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### Covariant Differentiation

With the notion of a gradient and a notion of movement that respects the constraints of the manifold, one might wish to begin with an optimization routine of some sort. A steepest descent could be implemented from these alone. However, in order to carry out sophisticated optimizations, one usually wants some sort of second derivative information about the function.

In particular, one might wish to know by how much one can expect the gradient to change if one moves from to . This can actually be a difficult question to answer on a manifold. Technically, the gradient at is a member of , while the gradient at is a member of . While taking their difference would work fine in a flat space (see Figure 9.8), if this were done on a curved space, it could give a vector which is not a member of the tangent space of either point (see Figure 9.9).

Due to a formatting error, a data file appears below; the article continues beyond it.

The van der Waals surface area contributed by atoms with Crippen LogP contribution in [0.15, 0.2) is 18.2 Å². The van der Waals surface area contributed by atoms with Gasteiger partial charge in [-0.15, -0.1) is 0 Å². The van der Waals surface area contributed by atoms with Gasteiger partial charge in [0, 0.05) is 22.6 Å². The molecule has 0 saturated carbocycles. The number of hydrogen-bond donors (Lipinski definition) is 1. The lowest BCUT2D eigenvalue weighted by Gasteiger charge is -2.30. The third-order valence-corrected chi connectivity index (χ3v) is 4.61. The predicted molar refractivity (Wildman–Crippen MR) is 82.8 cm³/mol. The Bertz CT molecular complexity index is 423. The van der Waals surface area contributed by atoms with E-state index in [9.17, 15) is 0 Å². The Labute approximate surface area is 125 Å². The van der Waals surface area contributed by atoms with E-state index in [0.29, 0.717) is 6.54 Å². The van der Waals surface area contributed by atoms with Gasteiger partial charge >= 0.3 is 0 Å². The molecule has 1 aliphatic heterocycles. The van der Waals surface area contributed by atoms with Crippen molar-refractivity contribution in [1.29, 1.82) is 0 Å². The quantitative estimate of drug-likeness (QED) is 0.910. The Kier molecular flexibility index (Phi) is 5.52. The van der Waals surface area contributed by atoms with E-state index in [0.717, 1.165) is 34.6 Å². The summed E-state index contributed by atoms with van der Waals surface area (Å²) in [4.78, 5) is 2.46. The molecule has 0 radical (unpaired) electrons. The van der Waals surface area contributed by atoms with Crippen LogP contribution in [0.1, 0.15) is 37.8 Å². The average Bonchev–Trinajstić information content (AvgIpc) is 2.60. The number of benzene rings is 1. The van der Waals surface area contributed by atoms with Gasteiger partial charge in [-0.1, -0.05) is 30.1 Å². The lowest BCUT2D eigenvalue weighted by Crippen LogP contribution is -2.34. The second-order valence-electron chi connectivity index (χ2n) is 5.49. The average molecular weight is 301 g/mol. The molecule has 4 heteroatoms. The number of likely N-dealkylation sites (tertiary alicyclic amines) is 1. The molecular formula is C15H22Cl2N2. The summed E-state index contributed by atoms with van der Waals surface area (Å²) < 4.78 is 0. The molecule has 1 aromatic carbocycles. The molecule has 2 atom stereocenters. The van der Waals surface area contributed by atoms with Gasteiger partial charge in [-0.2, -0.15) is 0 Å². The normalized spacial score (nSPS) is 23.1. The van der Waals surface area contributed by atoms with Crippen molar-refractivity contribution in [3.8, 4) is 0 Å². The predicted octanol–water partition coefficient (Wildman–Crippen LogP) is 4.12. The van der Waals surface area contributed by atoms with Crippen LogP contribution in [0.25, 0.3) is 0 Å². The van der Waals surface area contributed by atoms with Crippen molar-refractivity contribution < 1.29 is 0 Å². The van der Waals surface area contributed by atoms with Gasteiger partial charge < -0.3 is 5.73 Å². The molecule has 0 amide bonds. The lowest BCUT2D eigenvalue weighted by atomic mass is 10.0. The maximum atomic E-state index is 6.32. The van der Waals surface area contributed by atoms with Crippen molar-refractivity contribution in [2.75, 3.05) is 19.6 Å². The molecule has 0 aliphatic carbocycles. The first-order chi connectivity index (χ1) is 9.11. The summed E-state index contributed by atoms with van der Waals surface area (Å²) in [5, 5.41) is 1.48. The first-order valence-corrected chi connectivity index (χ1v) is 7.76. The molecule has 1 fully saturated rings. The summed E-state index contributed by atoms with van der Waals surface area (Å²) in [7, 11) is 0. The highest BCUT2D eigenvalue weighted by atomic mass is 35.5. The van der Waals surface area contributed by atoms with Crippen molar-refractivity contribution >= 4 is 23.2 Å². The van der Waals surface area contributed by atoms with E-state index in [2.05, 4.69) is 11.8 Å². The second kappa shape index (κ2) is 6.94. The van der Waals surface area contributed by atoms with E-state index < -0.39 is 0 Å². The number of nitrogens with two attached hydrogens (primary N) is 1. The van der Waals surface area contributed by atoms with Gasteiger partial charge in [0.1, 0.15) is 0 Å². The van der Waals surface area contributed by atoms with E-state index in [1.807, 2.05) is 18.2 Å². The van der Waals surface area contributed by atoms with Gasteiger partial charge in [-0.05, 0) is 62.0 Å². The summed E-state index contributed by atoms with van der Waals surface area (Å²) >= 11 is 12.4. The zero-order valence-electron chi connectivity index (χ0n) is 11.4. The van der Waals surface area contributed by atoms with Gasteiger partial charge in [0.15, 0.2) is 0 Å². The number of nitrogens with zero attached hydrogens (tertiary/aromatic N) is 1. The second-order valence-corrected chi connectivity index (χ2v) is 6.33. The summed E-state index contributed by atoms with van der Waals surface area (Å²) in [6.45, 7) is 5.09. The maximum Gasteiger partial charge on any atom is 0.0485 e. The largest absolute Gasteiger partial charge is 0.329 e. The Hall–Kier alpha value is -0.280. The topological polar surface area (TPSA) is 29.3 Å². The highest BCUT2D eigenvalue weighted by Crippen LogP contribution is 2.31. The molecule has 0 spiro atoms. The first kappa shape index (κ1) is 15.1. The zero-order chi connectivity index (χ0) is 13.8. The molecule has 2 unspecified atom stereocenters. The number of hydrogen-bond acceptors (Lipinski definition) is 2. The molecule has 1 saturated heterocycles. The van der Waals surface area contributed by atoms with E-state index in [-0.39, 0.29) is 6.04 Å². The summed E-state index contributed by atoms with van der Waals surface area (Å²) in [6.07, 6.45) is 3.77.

A more sophisticated means of taking this difference is to first move the gradient at to in some manner which translates it in a parallel fashion from to , and then compare the two gradients within the same tangent space. One can check that for the rule

where is the Levi-Civita connection, takes to an element of and preserves inner product information (to first order in ). This is the standard rule for parallel transport which can found in the usual literature ([80,459,273,222], and others).

Using this rule to compare nearby vectors to each other, one then has the following rule for taking derivatives of vector fields:

where is any vector field (but we are only interested in derivatives of the gradient field). This is the function implemented by dgrad in the software.

In an unconstrained minimization, the second derivative of the gradient along a vector is the Hessian times . Covariantly, we then have the analogy,

Next: Inverting the Covariant Hessian Up: Geometric Technicalities Previous: Getting Around   Contents   Index
Susan Blackford 2000-11-20